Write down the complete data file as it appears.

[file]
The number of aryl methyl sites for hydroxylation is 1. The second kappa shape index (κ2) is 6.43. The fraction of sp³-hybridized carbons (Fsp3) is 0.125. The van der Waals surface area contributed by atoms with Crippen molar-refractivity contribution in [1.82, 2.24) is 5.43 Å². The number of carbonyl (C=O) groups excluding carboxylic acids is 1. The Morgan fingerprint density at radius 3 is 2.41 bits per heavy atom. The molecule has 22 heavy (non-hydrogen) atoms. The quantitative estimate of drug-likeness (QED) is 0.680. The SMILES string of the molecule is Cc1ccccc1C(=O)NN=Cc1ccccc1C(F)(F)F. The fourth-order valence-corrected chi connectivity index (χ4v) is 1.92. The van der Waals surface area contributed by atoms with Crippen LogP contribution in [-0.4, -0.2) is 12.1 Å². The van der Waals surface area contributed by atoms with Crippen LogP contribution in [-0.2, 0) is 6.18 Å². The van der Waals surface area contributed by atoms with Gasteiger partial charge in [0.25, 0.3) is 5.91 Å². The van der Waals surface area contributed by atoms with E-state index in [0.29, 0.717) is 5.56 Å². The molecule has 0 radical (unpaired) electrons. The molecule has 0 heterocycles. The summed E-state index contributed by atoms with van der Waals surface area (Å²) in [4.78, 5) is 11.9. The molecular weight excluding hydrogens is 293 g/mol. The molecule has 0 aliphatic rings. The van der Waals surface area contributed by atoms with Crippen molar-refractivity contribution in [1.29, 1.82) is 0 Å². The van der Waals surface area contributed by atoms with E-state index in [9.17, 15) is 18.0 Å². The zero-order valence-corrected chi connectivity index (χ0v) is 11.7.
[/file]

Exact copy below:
The number of aryl methyl sites for hydroxylation is 1. The second kappa shape index (κ2) is 6.43. The fraction of sp³-hybridized carbons (Fsp3) is 0.125. The van der Waals surface area contributed by atoms with Crippen molar-refractivity contribution in [1.82, 2.24) is 5.43 Å². The number of carbonyl (C=O) groups excluding carboxylic acids is 1. The Morgan fingerprint density at radius 3 is 2.41 bits per heavy atom. The molecule has 22 heavy (non-hydrogen) atoms. The quantitative estimate of drug-likeness (QED) is 0.680. The SMILES string of the molecule is Cc1ccccc1C(=O)NN=Cc1ccccc1C(F)(F)F. The fourth-order valence-corrected chi connectivity index (χ4v) is 1.92. The van der Waals surface area contributed by atoms with Crippen LogP contribution in [-0.4, -0.2) is 12.1 Å². The van der Waals surface area contributed by atoms with Crippen LogP contribution in [-0.2, 0) is 6.18 Å². The van der Waals surface area contributed by atoms with Gasteiger partial charge in [0.25, 0.3) is 5.91 Å². The van der Waals surface area contributed by atoms with E-state index in [0.29, 0.717) is 5.56 Å². The molecule has 0 radical (unpaired) electrons. The molecule has 0 heterocycles. The summed E-state index contributed by atoms with van der Waals surface area (Å²) in [4.78, 5) is 11.9. The molecular weight excluding hydrogens is 293 g/mol. The molecule has 0 aliphatic rings. The van der Waals surface area contributed by atoms with Crippen molar-refractivity contribution in [1.29, 1.82) is 0 Å². The van der Waals surface area contributed by atoms with E-state index in [9.17, 15) is 18.0 Å². The zero-order valence-corrected chi connectivity index (χ0v) is 11.7.